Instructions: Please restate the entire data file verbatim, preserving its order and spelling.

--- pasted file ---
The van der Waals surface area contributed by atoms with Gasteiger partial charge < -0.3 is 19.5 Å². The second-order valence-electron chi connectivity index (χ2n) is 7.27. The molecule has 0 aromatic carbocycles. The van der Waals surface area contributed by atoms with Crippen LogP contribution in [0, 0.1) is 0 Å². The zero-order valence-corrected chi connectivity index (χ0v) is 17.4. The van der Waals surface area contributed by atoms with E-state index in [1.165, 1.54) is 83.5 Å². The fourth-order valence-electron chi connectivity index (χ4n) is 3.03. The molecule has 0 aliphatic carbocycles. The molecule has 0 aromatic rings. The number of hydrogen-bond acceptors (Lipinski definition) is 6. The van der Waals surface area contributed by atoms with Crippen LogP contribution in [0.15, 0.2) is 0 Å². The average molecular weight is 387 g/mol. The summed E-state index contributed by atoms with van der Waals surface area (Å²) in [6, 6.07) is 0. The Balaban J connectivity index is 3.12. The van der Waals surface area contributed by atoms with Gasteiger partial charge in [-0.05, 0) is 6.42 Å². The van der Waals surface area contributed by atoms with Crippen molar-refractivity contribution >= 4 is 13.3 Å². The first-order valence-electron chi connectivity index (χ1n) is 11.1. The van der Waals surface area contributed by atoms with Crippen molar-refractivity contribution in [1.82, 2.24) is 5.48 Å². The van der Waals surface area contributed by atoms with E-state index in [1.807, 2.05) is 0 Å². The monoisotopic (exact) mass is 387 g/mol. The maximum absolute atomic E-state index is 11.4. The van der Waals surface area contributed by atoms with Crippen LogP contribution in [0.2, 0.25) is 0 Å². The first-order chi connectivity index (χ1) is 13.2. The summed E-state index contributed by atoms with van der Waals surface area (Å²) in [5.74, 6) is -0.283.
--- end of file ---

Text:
The van der Waals surface area contributed by atoms with Gasteiger partial charge < -0.3 is 19.5 Å². The second-order valence-electron chi connectivity index (χ2n) is 7.27. The molecule has 0 aromatic carbocycles. The van der Waals surface area contributed by atoms with Crippen LogP contribution in [0, 0.1) is 0 Å². The zero-order valence-corrected chi connectivity index (χ0v) is 17.4. The van der Waals surface area contributed by atoms with E-state index in [1.165, 1.54) is 83.5 Å². The fourth-order valence-electron chi connectivity index (χ4n) is 3.03. The molecule has 0 aliphatic carbocycles. The molecule has 0 aromatic rings. The number of hydrogen-bond acceptors (Lipinski definition) is 6. The van der Waals surface area contributed by atoms with Crippen LogP contribution in [0.15, 0.2) is 0 Å². The average molecular weight is 387 g/mol. The summed E-state index contributed by atoms with van der Waals surface area (Å²) in [6, 6.07) is 0. The Balaban J connectivity index is 3.12. The van der Waals surface area contributed by atoms with Gasteiger partial charge in [-0.05, 0) is 6.42 Å². The van der Waals surface area contributed by atoms with Crippen molar-refractivity contribution >= 4 is 13.3 Å². The first-order valence-electron chi connectivity index (χ1n) is 11.1. The van der Waals surface area contributed by atoms with Crippen molar-refractivity contribution in [1.82, 2.24) is 5.48 Å². The van der Waals surface area contributed by atoms with E-state index in [1.807, 2.05) is 0 Å². The monoisotopic (exact) mass is 387 g/mol. The maximum absolute atomic E-state index is 11.4. The van der Waals surface area contributed by atoms with Crippen LogP contribution in [0.2, 0.25) is 0 Å². The first-order chi connectivity index (χ1) is 13.2. The summed E-state index contributed by atoms with van der Waals surface area (Å²) in [5.74, 6) is -0.283.